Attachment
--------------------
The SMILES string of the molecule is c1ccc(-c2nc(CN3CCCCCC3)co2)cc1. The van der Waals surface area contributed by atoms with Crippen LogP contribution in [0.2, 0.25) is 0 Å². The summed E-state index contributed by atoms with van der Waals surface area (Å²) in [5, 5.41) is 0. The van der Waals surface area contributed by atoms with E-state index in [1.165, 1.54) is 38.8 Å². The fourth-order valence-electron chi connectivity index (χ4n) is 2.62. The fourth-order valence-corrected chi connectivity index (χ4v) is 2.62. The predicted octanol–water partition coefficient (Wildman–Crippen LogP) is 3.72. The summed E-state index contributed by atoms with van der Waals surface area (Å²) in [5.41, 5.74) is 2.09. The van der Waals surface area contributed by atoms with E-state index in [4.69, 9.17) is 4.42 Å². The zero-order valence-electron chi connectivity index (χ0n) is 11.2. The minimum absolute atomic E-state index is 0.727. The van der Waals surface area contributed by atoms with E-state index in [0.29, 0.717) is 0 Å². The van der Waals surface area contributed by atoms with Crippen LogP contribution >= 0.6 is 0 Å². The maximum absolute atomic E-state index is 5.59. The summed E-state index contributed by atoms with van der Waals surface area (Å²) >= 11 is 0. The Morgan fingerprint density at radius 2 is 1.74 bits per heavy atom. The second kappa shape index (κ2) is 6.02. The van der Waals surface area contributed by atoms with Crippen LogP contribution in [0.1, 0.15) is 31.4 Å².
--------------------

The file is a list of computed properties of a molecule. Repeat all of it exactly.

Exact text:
The SMILES string of the molecule is c1ccc(-c2nc(CN3CCCCCC3)co2)cc1. The van der Waals surface area contributed by atoms with Crippen LogP contribution in [0.2, 0.25) is 0 Å². The summed E-state index contributed by atoms with van der Waals surface area (Å²) in [5, 5.41) is 0. The van der Waals surface area contributed by atoms with E-state index in [1.165, 1.54) is 38.8 Å². The fourth-order valence-electron chi connectivity index (χ4n) is 2.62. The fourth-order valence-corrected chi connectivity index (χ4v) is 2.62. The predicted octanol–water partition coefficient (Wildman–Crippen LogP) is 3.72. The summed E-state index contributed by atoms with van der Waals surface area (Å²) in [5.41, 5.74) is 2.09. The van der Waals surface area contributed by atoms with E-state index in [4.69, 9.17) is 4.42 Å². The zero-order valence-electron chi connectivity index (χ0n) is 11.2. The minimum absolute atomic E-state index is 0.727. The van der Waals surface area contributed by atoms with E-state index in [0.29, 0.717) is 0 Å². The van der Waals surface area contributed by atoms with Crippen LogP contribution >= 0.6 is 0 Å². The maximum absolute atomic E-state index is 5.59. The summed E-state index contributed by atoms with van der Waals surface area (Å²) >= 11 is 0. The Morgan fingerprint density at radius 2 is 1.74 bits per heavy atom. The second kappa shape index (κ2) is 6.02. The van der Waals surface area contributed by atoms with Crippen LogP contribution in [0.1, 0.15) is 31.4 Å².